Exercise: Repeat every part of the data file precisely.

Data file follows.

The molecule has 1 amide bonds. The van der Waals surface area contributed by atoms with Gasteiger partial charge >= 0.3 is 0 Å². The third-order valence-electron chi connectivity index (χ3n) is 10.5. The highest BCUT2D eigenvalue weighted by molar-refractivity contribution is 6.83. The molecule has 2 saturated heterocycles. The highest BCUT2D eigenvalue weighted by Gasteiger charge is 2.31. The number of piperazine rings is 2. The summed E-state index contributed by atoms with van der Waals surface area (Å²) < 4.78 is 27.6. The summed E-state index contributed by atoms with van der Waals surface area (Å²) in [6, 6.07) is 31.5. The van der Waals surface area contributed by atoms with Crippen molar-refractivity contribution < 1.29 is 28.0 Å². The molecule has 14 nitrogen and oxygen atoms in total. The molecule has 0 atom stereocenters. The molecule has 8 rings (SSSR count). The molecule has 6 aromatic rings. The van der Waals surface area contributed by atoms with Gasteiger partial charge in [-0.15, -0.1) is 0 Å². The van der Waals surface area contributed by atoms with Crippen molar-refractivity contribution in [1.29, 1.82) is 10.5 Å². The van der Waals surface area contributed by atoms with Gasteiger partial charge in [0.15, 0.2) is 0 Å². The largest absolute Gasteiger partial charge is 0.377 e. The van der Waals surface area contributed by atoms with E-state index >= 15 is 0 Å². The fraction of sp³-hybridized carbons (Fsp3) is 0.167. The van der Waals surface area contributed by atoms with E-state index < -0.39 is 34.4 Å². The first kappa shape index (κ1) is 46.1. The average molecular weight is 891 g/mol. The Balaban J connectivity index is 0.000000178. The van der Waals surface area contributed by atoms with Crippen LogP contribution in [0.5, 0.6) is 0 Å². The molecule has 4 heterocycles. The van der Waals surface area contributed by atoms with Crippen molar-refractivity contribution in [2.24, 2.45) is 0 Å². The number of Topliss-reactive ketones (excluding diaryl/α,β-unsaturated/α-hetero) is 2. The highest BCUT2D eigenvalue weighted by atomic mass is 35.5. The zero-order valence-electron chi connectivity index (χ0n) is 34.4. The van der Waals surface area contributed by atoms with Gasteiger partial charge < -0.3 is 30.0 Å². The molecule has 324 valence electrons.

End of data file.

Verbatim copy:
The molecule has 1 amide bonds. The van der Waals surface area contributed by atoms with Gasteiger partial charge >= 0.3 is 0 Å². The third-order valence-electron chi connectivity index (χ3n) is 10.5. The highest BCUT2D eigenvalue weighted by molar-refractivity contribution is 6.83. The molecule has 2 saturated heterocycles. The highest BCUT2D eigenvalue weighted by Gasteiger charge is 2.31. The number of piperazine rings is 2. The summed E-state index contributed by atoms with van der Waals surface area (Å²) < 4.78 is 27.6. The summed E-state index contributed by atoms with van der Waals surface area (Å²) in [6, 6.07) is 31.5. The van der Waals surface area contributed by atoms with Crippen molar-refractivity contribution < 1.29 is 28.0 Å². The molecule has 14 nitrogen and oxygen atoms in total. The molecule has 0 atom stereocenters. The molecule has 8 rings (SSSR count). The molecule has 6 aromatic rings. The van der Waals surface area contributed by atoms with Gasteiger partial charge in [-0.15, -0.1) is 0 Å². The van der Waals surface area contributed by atoms with Crippen molar-refractivity contribution in [1.29, 1.82) is 10.5 Å². The van der Waals surface area contributed by atoms with Gasteiger partial charge in [0.15, 0.2) is 0 Å². The largest absolute Gasteiger partial charge is 0.377 e. The van der Waals surface area contributed by atoms with E-state index >= 15 is 0 Å². The fraction of sp³-hybridized carbons (Fsp3) is 0.167. The van der Waals surface area contributed by atoms with E-state index < -0.39 is 34.4 Å². The first kappa shape index (κ1) is 46.1. The average molecular weight is 891 g/mol. The Balaban J connectivity index is 0.000000178. The van der Waals surface area contributed by atoms with Crippen LogP contribution in [0.5, 0.6) is 0 Å². The molecule has 4 heterocycles. The van der Waals surface area contributed by atoms with Crippen molar-refractivity contribution in [2.24, 2.45) is 0 Å². The number of Topliss-reactive ketones (excluding diaryl/α,β-unsaturated/α-hetero) is 2. The highest BCUT2D eigenvalue weighted by atomic mass is 35.5. The zero-order valence-electron chi connectivity index (χ0n) is 34.4. The van der Waals surface area contributed by atoms with Gasteiger partial charge < -0.3 is 30.0 Å². The molecule has 324 valence electrons.